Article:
Toward Enhancing the Resilience of Indigenous, Rural, & Vulnerable Communities
Across the south-central U.S., Tribes, rural communities, and vulnerable populations are increasingly threatened by climate-related stressors to their cultural resources, water resources, and biodiversity. Other areas are losing land to eustatic sea-level rise, subsidence, urbanization, or water diversion structures. For this theme, we will team with colleagues at the NOAA Regional Integrated Sciences & Assessments Programs and USDA Climate Hubs in the region, allowing each to focus on the populations they serve best.
Established in October 2018, the Enhancing the Resilience of Indigenous, Rural, and Vulnerable Communities Working Group has seven members:
Caitlin Rottler (co-chair), USDA ARS; April Taylor (co-chair), Chickasaw Nation; Azmal Hossan, Colorado State University; Renia Ehrenfeucht, University of New Mexico; Ethan Schuth, Choctaw Nation of Oklahoma; Barney Austin, Aqua Strategies; Doug Kluck, NOAA’s Regional Climate Services – Central Region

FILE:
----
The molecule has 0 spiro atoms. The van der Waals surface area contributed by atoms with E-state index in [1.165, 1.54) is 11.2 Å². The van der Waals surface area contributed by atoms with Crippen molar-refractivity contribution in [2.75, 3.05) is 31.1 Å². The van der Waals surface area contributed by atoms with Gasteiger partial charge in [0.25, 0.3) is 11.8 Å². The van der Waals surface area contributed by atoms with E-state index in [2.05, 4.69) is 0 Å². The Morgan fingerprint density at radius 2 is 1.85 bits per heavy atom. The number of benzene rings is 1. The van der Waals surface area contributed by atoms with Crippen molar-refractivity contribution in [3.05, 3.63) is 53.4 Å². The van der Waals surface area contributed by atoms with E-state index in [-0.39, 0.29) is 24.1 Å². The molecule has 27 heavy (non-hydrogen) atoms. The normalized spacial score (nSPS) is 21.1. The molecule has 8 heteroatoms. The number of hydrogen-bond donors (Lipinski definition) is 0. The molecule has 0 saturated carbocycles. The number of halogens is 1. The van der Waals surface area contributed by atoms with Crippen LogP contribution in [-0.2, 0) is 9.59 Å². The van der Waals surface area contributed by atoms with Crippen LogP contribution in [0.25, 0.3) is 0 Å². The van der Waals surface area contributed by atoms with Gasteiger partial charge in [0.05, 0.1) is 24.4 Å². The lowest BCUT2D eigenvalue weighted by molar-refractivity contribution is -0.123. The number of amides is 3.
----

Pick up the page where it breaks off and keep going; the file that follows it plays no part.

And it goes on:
Our group proposes to develop a set of guidelines to help water providers in the above-mentioned communities be better prepared for future droughts. Improving the reliability of supply and resilience to drought will help these communities grow, physically and economically. Building on the results of climate change studies across the region, the guidelines will focus on the vulnerability of water supplies and help these communities identify the best options for enhancing water supply resilience. These options might include traditional methods, such as building new reservoirs or drilling new wells, but may also include conservation, reuse, rainwater harvesting and more innovative techniques.